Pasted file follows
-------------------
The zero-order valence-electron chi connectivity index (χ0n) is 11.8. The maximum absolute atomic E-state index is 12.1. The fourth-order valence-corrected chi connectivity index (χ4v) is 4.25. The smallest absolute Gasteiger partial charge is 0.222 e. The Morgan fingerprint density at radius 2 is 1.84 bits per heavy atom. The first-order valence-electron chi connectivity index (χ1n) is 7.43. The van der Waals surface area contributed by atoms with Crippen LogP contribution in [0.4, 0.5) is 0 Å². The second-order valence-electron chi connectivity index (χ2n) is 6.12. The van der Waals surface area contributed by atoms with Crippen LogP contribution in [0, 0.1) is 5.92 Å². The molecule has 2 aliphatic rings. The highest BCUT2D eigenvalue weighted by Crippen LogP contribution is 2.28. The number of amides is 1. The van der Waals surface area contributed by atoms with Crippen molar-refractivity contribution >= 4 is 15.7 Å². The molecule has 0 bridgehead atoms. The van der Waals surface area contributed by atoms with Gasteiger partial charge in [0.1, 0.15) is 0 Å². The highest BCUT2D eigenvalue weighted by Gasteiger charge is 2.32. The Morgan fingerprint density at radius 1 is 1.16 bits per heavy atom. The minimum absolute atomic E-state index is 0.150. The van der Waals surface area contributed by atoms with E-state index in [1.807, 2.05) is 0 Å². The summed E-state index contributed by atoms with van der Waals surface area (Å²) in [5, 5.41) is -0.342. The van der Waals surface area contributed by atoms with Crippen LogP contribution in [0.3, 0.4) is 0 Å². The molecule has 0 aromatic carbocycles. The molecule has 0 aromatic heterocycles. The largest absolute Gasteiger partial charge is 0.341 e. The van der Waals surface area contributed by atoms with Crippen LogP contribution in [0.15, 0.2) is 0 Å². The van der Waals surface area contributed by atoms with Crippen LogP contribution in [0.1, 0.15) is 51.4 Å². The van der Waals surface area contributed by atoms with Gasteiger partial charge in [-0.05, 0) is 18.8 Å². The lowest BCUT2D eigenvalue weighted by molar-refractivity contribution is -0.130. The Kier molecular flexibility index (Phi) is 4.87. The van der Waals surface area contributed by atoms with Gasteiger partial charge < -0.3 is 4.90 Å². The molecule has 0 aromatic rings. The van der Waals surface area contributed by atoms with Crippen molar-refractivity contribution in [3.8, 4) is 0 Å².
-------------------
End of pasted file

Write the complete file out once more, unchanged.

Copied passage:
The zero-order valence-electron chi connectivity index (χ0n) is 11.8. The maximum absolute atomic E-state index is 12.1. The fourth-order valence-corrected chi connectivity index (χ4v) is 4.25. The smallest absolute Gasteiger partial charge is 0.222 e. The Morgan fingerprint density at radius 2 is 1.84 bits per heavy atom. The first-order valence-electron chi connectivity index (χ1n) is 7.43. The van der Waals surface area contributed by atoms with Crippen LogP contribution in [0.4, 0.5) is 0 Å². The second-order valence-electron chi connectivity index (χ2n) is 6.12. The van der Waals surface area contributed by atoms with Crippen LogP contribution in [0, 0.1) is 5.92 Å². The molecule has 2 aliphatic rings. The highest BCUT2D eigenvalue weighted by Crippen LogP contribution is 2.28. The number of amides is 1. The van der Waals surface area contributed by atoms with Crippen molar-refractivity contribution >= 4 is 15.7 Å². The molecule has 0 bridgehead atoms. The van der Waals surface area contributed by atoms with Gasteiger partial charge in [0.1, 0.15) is 0 Å². The highest BCUT2D eigenvalue weighted by Gasteiger charge is 2.32. The Morgan fingerprint density at radius 1 is 1.16 bits per heavy atom. The minimum absolute atomic E-state index is 0.150. The van der Waals surface area contributed by atoms with E-state index in [1.807, 2.05) is 0 Å². The summed E-state index contributed by atoms with van der Waals surface area (Å²) in [5, 5.41) is -0.342. The van der Waals surface area contributed by atoms with Crippen LogP contribution in [0.3, 0.4) is 0 Å². The molecule has 0 aromatic carbocycles. The molecule has 0 aromatic heterocycles. The largest absolute Gasteiger partial charge is 0.341 e. The van der Waals surface area contributed by atoms with Crippen LogP contribution in [0.15, 0.2) is 0 Å². The van der Waals surface area contributed by atoms with Crippen LogP contribution in [0.1, 0.15) is 51.4 Å². The van der Waals surface area contributed by atoms with Gasteiger partial charge in [-0.05, 0) is 18.8 Å². The lowest BCUT2D eigenvalue weighted by molar-refractivity contribution is -0.130. The Kier molecular flexibility index (Phi) is 4.87. The van der Waals surface area contributed by atoms with Gasteiger partial charge < -0.3 is 4.90 Å². The molecule has 0 aromatic rings. The van der Waals surface area contributed by atoms with Crippen molar-refractivity contribution in [3.8, 4) is 0 Å².